Media needs to stop taking dictation

Unfortunately, mediapersons have become more of public relations officials for the Government and those in power. There is no end to their sycophancy, and most have started crawling when they have not even been asked to bend

Abhay MokashiUpdated: Friday, January 20, 2023, 11:39 PM IST
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When Abraham Lincoln mentioned that you can fool all the people some of the time and some of the people all the time, but you cannot fool all the people all the time, he may not have had in mind those who are fools per se or those who love to be fools.

Though his statement, claimed to have been made in 1858, was directed at senator Stephen Arnold Douglas for his political stand, it is now popularly attributed to rulers of a nation. Mr Lincoln’s statement is now apt for almost all leaders the world over, particularly in electoral politics.

Politics, especially electoral politics, has come down to manipulation, deceit, jugglery of words and facts, playing with public sentiments and creating a facade of nationalism, patriotism and public good. Unfortunately, it is not just the members of the public who fall prey to this — often thinkers, academicians, intellectuals and journalists also become victims.

Journalists are expected to probe into things, keep a check on the Government of the day and highlight the problems of the masses so that decision-makers in the country can act on the situation by working out solutions. It is the job of the media to bring the people’s woes to the notice of the decision-makers, who are either ignorant of the facts or skilfully ignore real issues and instead create public opinion on irrelevant issues.

As a nation, we seem to have decided to either be fools, allow ourselves to be fooled by our rulers, or be oblivious to the fact that we are being fooled by our rulers. Mediapersons, part of the same society, are expected to apply their minds, see the reality and help society to wake up to it. Unfortunately, mediapersons have become more of public relations officials for the Government and those in power. There is no end to their sycophancy, and most have started crawling when they have not even been asked to bend.

Almost all the journalists, if they can be called so, of the mainstream media have forgotten investigative journalism and their ‘investigation’ is often confined to spreading misinformation about the opposition.

The media has failed on several counts, at the national level as well as the local level, to play its traditional role. There was a time when, in the corporate office of a major industrial group in the country, journalists were made to sit in a section marked ‘For stenographers’. This went on for years, until some journalists protested, leading to the removal of the board.

Stenography is now redundant and defunct, yet a large number of journalists seem to work just like stenographers, taking down dictation. Even a robot with artificial intelligence might protest when given orders that it does not like; many journalists do not even do that.

Television channels have lost whatever sense of decency they had. There was a time when journalists practiced self-censorship and ensured that disturbing visuals were not published. A national weekly, which carried photographs of the impact of the bomb blast that took the life of former Prime Minister Rajiv Gandhi, carried a warning that the photographs of the bomb blast were disturbing and that readers should use their discretion in viewing them. A picture is worth a thousand words, and the media, especially television channels, should be careful in using visuals that violate decency. Since the media has failed to do so, the Information and Broadcasting Ministry has issued an advisory to private television channels in the country, asking them to adhere to the Programme Code under the Cable Television Networks (Regulation) Act, 1995.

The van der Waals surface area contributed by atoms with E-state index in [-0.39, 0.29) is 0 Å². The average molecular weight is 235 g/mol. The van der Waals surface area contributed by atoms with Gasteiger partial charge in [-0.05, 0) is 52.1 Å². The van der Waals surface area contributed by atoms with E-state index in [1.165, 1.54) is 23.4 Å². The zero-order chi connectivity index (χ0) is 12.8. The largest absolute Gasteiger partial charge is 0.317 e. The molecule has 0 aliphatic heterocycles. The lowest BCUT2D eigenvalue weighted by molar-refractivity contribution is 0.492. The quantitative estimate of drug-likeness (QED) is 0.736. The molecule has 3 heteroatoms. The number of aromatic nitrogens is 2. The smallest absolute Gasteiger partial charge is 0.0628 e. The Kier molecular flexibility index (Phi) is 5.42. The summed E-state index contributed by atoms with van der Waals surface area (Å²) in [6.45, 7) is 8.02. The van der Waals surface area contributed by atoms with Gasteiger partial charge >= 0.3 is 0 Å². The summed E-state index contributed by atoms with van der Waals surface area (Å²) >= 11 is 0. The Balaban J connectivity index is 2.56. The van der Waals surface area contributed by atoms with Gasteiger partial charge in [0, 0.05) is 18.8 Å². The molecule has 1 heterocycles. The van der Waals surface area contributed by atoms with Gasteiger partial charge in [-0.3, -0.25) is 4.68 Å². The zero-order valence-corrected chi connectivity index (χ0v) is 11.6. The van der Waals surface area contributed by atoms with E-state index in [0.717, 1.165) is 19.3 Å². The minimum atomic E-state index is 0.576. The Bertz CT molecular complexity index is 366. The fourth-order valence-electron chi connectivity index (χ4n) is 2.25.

The advisory issued by Prateek Jain, assistant director in the ministry, reminded the broadcasters of the responsibility and discipline expected from them under the Programme Code and pointed out that television channels have been showing bodies of individuals and images/videos of injured persons with blood splattered around, people, including women, children and elderly being beaten mercilessly in close shots, continuous cries and shrieks of a child being beaten by a teacher, shown repeatedly over several minutes including circling the actions, thereby making it even more ghastly, without taking the precaution of blurring the images or showing them from long shots.

The advisory has also listed some specific instances of violation of the Programme Code. While the ministry is right in pointing out such instances, it is not a good sign for media, if it wishes to function independently without the interference of the executive.

Unofficial issuance of diktats from those in power, through personal staff or through bureaucrats, are issued on a regular basis and that also affects the independence of the media. If the media decides, it can throw such diktats in the dustbin but when there are official orders, they will undermine the little freedom that the media enjoys today, as that will amount to censorship. Such a situation will not only be damaging to the media, but also to society at large and the nation. The media in entirety will have to pay the price for the indecent and unprofessional work of a section of the media — this has to be prevented.

It is time mediapersons woke up to the situation. They would do well to read the history of journalism in India and take lessons from those who made great contributions to journalism as well as to the country, without fearing governments — foreign or Indian.

The author is a senior journalist and media trainer. He tweets at @a_mokashi

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